How the Cold Food and Beverage Supply Chain is Performing During the COVID-19 Pandemic
Workplace safety initiatives, strategic reallocation of inventory, and online resources are keeping the cold chain moving, according to the GCCA.
The COVID-19 pandemic has had a historic impact on business across multiple industries in a very short time, including the cold food and beverage supply chain. We spoke with Lowell Randel, VP, government and legal affairs at the Global Cold Chain Alliance (GCCA) for a snapshot of how the cold chain is adjusting to the new norm, and also to dispel certain myths surrounding the country’s food supply and ability to replenish inventory.
R&FF: How has COVID-19 affected the cold F&B supply chain—processing, storage, transportation, logistics and staffing? What are you hearing from your members?
Companies across the food supply chain are working around the clock to produce, transport, store and distribute food around the country. Our members are continuing to operate at a very high level, both receiving new product into their facilities and moving products out of facilities and into distribution to grocery stores and other outlets. The Department of Homeland Security’s designation of food supply as part of the critical infrastructure is very important to enable our member companies to continue operating and moving food around the country. This is particularly true for places that have instituted “shelter in place” policies, like California. It is vitally important that states and localities recognize workers in the food supply chain as essential and allow them to continue to operate.
R&FF: How has COVID-19 affected the supply of cold F&B from an end-user standpoint? Is there enough supply to keep stores stocked?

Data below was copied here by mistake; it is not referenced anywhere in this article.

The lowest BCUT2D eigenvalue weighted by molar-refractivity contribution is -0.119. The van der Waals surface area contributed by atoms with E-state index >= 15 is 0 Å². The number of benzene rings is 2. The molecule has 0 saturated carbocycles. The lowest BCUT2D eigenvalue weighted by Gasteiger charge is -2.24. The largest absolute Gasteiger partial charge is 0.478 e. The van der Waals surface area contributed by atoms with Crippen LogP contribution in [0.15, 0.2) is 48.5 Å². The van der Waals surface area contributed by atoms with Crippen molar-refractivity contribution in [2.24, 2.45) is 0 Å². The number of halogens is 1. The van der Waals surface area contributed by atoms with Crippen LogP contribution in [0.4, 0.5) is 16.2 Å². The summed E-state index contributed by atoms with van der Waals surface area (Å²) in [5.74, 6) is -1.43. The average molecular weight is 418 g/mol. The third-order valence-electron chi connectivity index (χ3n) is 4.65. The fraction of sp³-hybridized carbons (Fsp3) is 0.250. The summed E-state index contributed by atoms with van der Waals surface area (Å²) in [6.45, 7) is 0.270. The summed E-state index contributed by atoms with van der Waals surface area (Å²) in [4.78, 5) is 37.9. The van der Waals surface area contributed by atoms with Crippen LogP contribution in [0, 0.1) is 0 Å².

There is not a shortage of food in the country. Our member facilities are full, not empty, and they are continuing to receive new product from producers and manufacturers. The recent runs on grocery stores have certainly created some short-term disruptions, but this is not an indication that there is a lack of supply. All facets of the food industry are working together closely to ensure that the food supply chain remains strong.
R&FF: What are the biggest misconceptions about COVID-19 and the cold F&B supply chain (and by extension, the entire F&B supply chain) that need to be corrected?
The biggest misconception is that empty grocery shelves are an indicator that there is a shortage of food. It is understandable that people would be concerned when they go to the store and don’t find all of the selections they’re used to seeing on shelves. The recent runs on grocery stores have created these short-term disruptions as the supply chain works to catch up and replenish stocks. I would urge consumers to resist the temptation to hoard food. Use common sense in making purchases and understand that the food supply chain is strong and working.
R&FF: What cold/frozen F&B products have been in higher demand than normal because of COVID-19?
Generally speaking, I believe that meat, poultry, eggs and dairy have been particularly in-demand, as have items like frozen vegetables and other foods with a longer shelf life and/or freezability.
R&FF: How have restaurant shutdowns and lower occupancy at hotels, for example, affected volume demand for cold F&B products? Where is that F&B being stored or re-directed?